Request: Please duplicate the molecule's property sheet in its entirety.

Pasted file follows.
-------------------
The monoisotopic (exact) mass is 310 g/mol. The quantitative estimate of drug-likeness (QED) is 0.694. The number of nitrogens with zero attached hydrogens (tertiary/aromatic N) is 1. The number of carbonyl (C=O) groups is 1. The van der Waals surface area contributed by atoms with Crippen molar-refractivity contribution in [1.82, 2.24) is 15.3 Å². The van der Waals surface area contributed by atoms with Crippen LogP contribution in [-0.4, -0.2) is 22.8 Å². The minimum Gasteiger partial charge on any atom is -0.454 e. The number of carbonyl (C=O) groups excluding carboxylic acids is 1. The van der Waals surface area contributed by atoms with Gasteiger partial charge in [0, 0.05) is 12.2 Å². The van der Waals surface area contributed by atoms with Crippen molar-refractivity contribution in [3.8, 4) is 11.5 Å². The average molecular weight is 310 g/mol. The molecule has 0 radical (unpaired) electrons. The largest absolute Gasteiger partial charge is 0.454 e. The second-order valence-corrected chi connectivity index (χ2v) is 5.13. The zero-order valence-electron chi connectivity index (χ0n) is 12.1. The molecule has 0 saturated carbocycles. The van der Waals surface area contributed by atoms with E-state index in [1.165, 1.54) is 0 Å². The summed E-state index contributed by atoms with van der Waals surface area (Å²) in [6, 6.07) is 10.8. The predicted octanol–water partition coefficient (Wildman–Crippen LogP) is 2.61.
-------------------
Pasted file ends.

The monoisotopic (exact) mass is 310 g/mol. The quantitative estimate of drug-likeness (QED) is 0.694. The number of nitrogens with zero attached hydrogens (tertiary/aromatic N) is 1. The number of carbonyl (C=O) groups is 1. The van der Waals surface area contributed by atoms with Crippen molar-refractivity contribution in [1.82, 2.24) is 15.3 Å². The van der Waals surface area contributed by atoms with Crippen LogP contribution in [-0.4, -0.2) is 22.8 Å². The minimum Gasteiger partial charge on any atom is -0.454 e. The number of carbonyl (C=O) groups excluding carboxylic acids is 1. The van der Waals surface area contributed by atoms with Gasteiger partial charge in [0, 0.05) is 12.2 Å². The van der Waals surface area contributed by atoms with Crippen molar-refractivity contribution in [3.8, 4) is 11.5 Å². The average molecular weight is 310 g/mol. The molecule has 0 radical (unpaired) electrons. The largest absolute Gasteiger partial charge is 0.454 e. The second-order valence-corrected chi connectivity index (χ2v) is 5.13. The zero-order valence-electron chi connectivity index (χ0n) is 12.1. The molecule has 0 saturated carbocycles. The van der Waals surface area contributed by atoms with E-state index in [1.165, 1.54) is 0 Å². The summed E-state index contributed by atoms with van der Waals surface area (Å²) in [6, 6.07) is 10.8. The predicted octanol–water partition coefficient (Wildman–Crippen LogP) is 2.61.